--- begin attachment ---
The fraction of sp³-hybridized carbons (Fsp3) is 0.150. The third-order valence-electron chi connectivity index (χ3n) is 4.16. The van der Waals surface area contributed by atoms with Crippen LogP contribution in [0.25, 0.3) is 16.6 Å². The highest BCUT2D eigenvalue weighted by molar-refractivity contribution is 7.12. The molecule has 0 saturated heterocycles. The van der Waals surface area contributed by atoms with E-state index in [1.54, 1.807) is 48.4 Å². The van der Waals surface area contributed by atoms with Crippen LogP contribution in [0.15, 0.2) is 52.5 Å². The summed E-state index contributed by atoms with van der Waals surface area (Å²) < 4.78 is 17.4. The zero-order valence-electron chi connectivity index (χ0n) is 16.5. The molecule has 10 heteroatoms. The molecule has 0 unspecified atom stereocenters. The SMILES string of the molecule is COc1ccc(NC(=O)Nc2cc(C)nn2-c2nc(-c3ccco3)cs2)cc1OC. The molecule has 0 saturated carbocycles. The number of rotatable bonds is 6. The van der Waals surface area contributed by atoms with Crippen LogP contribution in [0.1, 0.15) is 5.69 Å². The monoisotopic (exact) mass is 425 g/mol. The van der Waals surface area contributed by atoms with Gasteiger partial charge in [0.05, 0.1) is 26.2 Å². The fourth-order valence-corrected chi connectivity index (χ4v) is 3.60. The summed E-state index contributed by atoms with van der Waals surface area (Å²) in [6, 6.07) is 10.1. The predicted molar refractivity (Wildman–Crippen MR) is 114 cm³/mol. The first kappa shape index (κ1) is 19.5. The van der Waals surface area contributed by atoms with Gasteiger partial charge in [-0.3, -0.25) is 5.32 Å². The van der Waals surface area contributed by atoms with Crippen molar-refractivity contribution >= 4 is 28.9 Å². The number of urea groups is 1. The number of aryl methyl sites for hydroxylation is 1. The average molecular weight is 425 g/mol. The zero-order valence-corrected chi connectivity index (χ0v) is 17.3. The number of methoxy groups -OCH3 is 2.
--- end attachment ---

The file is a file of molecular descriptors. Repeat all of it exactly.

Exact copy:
The fraction of sp³-hybridized carbons (Fsp3) is 0.150. The third-order valence-electron chi connectivity index (χ3n) is 4.16. The van der Waals surface area contributed by atoms with Crippen LogP contribution in [0.25, 0.3) is 16.6 Å². The highest BCUT2D eigenvalue weighted by molar-refractivity contribution is 7.12. The molecule has 0 saturated heterocycles. The van der Waals surface area contributed by atoms with E-state index in [1.54, 1.807) is 48.4 Å². The van der Waals surface area contributed by atoms with Crippen LogP contribution in [0.15, 0.2) is 52.5 Å². The summed E-state index contributed by atoms with van der Waals surface area (Å²) < 4.78 is 17.4. The zero-order valence-electron chi connectivity index (χ0n) is 16.5. The molecule has 10 heteroatoms. The molecule has 0 unspecified atom stereocenters. The SMILES string of the molecule is COc1ccc(NC(=O)Nc2cc(C)nn2-c2nc(-c3ccco3)cs2)cc1OC. The molecule has 0 saturated carbocycles. The number of rotatable bonds is 6. The van der Waals surface area contributed by atoms with Crippen LogP contribution in [0.1, 0.15) is 5.69 Å². The monoisotopic (exact) mass is 425 g/mol. The van der Waals surface area contributed by atoms with Gasteiger partial charge in [0.05, 0.1) is 26.2 Å². The fourth-order valence-corrected chi connectivity index (χ4v) is 3.60. The summed E-state index contributed by atoms with van der Waals surface area (Å²) in [6, 6.07) is 10.1. The predicted molar refractivity (Wildman–Crippen MR) is 114 cm³/mol. The first kappa shape index (κ1) is 19.5. The van der Waals surface area contributed by atoms with Gasteiger partial charge in [-0.3, -0.25) is 5.32 Å². The van der Waals surface area contributed by atoms with Crippen molar-refractivity contribution >= 4 is 28.9 Å². The number of urea groups is 1. The number of aryl methyl sites for hydroxylation is 1. The average molecular weight is 425 g/mol. The zero-order valence-corrected chi connectivity index (χ0v) is 17.3. The number of methoxy groups -OCH3 is 2.